Mulch is any type of material that is spread or laid placed over the surface of soil as a covering. It’s inexpensive, easy to apply and very effective. Mulch benefits your garden in several ways:
Absorbs water and prevents erosion
Because the mulch is a covering over the soil, it protects the soil from the elements such as sun, wind and excess rain-water. Any water that soaks into the mulch is gradually released into the soil so when you mulch, you also won’t need to water as often!
A thick layer of mulch can help keep the weeds in check because it deprives weeds and their seeds of light. Organic mulches such as compost and newspaper have the added benefit of providing organic matter for soil organisms to feed on instead of the soil itself.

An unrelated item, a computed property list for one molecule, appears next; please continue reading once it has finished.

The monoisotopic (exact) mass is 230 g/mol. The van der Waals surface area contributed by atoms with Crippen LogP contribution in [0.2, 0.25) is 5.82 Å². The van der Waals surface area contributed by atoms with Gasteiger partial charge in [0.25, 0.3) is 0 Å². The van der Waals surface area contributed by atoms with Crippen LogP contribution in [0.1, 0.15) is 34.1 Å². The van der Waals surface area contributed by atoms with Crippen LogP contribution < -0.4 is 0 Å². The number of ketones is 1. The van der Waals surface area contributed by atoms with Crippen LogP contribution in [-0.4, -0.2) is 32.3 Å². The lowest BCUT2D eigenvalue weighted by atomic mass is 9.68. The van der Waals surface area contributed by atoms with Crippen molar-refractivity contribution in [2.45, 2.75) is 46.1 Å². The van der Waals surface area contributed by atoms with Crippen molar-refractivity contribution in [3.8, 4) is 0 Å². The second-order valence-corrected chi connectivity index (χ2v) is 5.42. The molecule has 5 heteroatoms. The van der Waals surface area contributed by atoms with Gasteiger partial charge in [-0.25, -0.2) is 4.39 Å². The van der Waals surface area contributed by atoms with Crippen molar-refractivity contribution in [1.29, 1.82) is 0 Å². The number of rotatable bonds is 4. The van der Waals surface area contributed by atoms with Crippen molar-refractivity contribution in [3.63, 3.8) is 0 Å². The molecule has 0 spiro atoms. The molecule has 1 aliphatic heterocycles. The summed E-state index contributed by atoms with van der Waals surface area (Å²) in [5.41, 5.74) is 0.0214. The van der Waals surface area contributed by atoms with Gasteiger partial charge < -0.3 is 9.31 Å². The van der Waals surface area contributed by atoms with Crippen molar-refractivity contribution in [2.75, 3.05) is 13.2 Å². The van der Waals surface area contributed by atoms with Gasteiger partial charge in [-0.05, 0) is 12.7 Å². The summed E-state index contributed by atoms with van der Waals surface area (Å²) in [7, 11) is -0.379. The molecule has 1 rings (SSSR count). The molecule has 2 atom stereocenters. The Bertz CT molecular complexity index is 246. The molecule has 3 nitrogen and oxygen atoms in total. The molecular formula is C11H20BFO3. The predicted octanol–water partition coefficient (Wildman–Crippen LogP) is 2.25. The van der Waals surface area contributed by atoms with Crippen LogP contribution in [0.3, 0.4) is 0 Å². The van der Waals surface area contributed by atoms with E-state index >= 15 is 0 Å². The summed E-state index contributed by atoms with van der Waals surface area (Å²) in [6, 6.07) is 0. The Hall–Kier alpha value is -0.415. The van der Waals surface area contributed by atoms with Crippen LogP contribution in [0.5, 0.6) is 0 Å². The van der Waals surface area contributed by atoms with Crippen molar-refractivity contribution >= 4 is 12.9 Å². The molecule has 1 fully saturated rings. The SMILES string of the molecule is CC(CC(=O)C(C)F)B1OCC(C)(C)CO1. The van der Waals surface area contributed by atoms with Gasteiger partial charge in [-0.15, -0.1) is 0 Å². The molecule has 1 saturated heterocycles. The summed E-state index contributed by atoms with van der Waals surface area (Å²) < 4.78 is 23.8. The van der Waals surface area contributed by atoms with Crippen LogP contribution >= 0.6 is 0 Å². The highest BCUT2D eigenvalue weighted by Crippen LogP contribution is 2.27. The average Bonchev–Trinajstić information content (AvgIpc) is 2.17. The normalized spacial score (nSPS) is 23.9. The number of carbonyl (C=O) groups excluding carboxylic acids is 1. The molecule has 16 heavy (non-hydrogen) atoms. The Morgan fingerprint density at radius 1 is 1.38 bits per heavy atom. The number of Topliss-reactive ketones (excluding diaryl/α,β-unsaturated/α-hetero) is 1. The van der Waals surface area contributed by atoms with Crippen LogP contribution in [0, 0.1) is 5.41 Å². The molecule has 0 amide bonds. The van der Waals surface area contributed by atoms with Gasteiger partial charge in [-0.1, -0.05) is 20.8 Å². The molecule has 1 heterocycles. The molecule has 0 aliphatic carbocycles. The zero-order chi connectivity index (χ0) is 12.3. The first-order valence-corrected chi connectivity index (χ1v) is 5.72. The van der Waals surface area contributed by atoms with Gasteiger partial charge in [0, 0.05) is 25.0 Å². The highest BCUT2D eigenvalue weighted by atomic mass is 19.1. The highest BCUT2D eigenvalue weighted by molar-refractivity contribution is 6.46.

Improves soil quality
Mulch provides a buffer against seasonal temperature changes so the soil stays cooler in summer and warmer in winter, enabling plants to keep growing longer. By using organic mulch, you can also help to improve the quality and fertility of the soil. Organic mulch attracts earthworms and other soil organisms. They aerate the soil by breaking and loosening it, allowing air to mix in and their droppings provide readily available nutrients for plants.
How to use mulch
Apply a 5-7cm layer of mulch around plants at planting, and then repeat this in autumn or spring. Make sure that your soil is wet before you apply the mulch and that you leave a few centimetres clear around the trunks to prevent collar rot.
These days organic mulches (matter that was once alive or part of a living thing) are recommended and examples include compost, bark, newspaper and manure. It is best to stockpile organic matter for a few months before using as fresh organic mulch can take nitrogen from the soil.
When using newspaper, it is recommended that you soak it in water and lay the wet paper around the plant and cover it up with a layer of soil.